The COVID-19 pandemic has revealed the imminent need for rapid surveillance at the community level to track potential outbreak clusters ahead of clinical diagnosis, particularly considering the important role of asymptomatic infection in transmission. Wastewater monitoring has been used as a surrogate to track the extent and spread of SARS-CoV-2, the virus that causes COVID-19, in communities, particularly when diagnostic testing is limited. This presentation will describe large scale wastewater surveillance at the UC San Diego campus level, as well as the San Diego county level. Learners will also explore how high throughput wastewater SARS-CoV-2 genome sequencing helped uncover early and cryptic transmission of SARS-CoV-2 variants of concern in the county.
Rob Knight, PhD
Rob Knight is the Director of the Center for Microbiome Innovation at UC San Diego, where he is a Professor of Pediatrics, Bioengineering, and Computer Science & Engineering. He co-founded the Earth Microbiome Project, and the American Gut Project, which is among the largest crowdfunded science projects of any kind to date. He has spoken at TED, written three books and over 700 scientific articles, and in 2017 he won the Massry Prize, often considered a predictor of the Nobel. He was honored with the 2019 NIH Director’s Pioneer Award for his microbiome research. His work combines microbiology, DNA sequencing, ecology and computer science to understand the vast numbers of microbes that inhabit our bodies and our planet.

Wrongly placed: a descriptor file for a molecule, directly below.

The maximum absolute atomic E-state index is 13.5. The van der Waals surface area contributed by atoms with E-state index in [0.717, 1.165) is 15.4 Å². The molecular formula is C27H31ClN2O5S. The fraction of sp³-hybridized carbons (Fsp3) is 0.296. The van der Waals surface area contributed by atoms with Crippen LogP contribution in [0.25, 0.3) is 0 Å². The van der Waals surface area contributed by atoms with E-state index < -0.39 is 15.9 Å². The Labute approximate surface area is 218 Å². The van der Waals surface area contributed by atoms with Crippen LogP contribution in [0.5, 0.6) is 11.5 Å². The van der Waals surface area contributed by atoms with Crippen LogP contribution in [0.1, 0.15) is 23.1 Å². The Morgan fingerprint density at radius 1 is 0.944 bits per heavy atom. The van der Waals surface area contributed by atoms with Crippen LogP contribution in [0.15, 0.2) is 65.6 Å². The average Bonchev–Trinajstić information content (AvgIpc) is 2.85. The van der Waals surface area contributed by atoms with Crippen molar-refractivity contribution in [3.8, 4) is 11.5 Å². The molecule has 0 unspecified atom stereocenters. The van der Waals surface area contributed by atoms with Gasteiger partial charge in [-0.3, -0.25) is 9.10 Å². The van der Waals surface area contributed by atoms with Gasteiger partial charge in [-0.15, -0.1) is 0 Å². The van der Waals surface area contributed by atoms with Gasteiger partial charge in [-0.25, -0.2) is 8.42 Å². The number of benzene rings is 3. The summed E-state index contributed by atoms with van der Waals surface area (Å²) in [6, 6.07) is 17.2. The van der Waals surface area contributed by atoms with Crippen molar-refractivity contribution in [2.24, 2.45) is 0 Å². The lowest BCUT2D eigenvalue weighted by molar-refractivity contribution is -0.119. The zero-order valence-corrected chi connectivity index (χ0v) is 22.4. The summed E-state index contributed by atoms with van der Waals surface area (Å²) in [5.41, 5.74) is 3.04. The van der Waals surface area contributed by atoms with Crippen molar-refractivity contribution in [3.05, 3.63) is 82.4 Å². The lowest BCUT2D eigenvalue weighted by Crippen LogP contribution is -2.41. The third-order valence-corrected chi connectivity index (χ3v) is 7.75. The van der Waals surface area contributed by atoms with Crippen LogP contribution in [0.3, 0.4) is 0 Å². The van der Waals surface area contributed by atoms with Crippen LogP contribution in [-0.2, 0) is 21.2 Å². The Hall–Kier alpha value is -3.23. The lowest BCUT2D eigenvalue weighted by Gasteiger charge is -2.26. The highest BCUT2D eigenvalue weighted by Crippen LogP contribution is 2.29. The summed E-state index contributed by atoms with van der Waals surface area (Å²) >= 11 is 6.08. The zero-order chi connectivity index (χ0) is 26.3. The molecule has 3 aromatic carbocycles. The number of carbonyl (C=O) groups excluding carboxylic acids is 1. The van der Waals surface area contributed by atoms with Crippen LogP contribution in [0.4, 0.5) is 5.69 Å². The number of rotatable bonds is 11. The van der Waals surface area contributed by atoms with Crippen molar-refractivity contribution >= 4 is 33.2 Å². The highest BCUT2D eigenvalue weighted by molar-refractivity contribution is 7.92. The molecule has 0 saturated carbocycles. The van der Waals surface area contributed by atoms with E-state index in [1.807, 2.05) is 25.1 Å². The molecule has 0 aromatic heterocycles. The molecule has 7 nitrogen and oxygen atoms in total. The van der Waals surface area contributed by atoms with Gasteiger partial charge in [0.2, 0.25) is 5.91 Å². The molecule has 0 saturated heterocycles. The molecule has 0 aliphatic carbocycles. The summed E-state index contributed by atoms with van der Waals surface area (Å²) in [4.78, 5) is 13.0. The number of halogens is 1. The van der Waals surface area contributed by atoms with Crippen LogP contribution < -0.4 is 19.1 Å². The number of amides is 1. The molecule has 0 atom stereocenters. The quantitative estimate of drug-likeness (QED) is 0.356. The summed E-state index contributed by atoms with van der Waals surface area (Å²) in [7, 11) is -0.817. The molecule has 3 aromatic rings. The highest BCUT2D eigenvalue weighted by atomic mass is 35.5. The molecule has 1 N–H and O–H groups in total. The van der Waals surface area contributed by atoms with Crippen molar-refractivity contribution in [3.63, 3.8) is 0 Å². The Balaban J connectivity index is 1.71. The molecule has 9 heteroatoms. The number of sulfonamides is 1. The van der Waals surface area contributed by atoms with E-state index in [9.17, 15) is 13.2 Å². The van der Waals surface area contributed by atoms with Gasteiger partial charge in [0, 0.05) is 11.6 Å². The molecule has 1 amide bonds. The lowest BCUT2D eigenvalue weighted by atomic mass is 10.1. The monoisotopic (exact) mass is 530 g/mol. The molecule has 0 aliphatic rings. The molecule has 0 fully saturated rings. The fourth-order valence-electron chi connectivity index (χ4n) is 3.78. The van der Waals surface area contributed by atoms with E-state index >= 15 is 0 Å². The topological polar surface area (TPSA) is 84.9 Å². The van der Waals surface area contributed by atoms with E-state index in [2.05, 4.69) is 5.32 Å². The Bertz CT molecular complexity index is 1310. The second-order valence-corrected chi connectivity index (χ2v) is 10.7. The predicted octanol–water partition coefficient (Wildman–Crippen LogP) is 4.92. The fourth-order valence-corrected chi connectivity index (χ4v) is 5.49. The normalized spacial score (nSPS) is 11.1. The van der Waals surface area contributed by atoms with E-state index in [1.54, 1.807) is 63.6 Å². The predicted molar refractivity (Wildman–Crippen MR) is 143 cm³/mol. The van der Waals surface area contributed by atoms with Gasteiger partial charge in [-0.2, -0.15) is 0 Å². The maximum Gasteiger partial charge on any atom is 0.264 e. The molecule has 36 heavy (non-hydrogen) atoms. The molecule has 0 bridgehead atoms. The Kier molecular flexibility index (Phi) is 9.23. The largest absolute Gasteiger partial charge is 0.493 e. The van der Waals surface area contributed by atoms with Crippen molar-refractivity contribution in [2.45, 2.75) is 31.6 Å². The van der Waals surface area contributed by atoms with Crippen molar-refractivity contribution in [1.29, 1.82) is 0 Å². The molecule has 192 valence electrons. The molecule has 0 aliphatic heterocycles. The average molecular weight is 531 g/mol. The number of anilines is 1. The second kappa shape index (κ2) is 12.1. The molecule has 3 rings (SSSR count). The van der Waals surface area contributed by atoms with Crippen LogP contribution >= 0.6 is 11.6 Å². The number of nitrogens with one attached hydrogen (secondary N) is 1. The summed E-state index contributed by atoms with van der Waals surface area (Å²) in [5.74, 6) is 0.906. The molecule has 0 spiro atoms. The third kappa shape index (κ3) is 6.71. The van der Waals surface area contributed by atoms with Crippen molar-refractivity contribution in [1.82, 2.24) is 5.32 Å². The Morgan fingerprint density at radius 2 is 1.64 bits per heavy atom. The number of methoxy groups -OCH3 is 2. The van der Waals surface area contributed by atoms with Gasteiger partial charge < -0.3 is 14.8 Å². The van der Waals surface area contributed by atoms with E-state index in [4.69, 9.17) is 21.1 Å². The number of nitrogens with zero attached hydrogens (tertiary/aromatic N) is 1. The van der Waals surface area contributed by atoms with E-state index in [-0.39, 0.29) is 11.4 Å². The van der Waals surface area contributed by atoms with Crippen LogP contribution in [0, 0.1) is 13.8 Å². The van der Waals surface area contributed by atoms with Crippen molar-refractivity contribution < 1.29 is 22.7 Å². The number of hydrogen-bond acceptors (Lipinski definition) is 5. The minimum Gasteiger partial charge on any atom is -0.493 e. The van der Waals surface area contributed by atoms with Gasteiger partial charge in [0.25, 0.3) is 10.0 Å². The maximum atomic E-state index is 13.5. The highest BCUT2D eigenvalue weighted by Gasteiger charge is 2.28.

Smruthi Karthikeyan, PhD
Smruthi Karthikeyan obtained her Masters in Earth and Environmental Engineering in 2014 from Columbia University, New York and a PhD in Environmental Engineering from Georgia Institute of Technology, specializing in environmental microbial genomics, working at the interface of microbial ecology, computational biology, and engineering. Smruthi is interested in using multi-omics approaches to provide a holistic view of environmental systems. As a part of her postdoctoral research at Rob Knight’s lab in UC San Diego, she is developing integrated wet-lab and computational biology based techniques to study how environmental systems could serve as biomarkers for health and disease. Currently, she is working on developing high throughput approached for monitoring SARSs-CoV-2 signatures in wastewater at the campus and county level.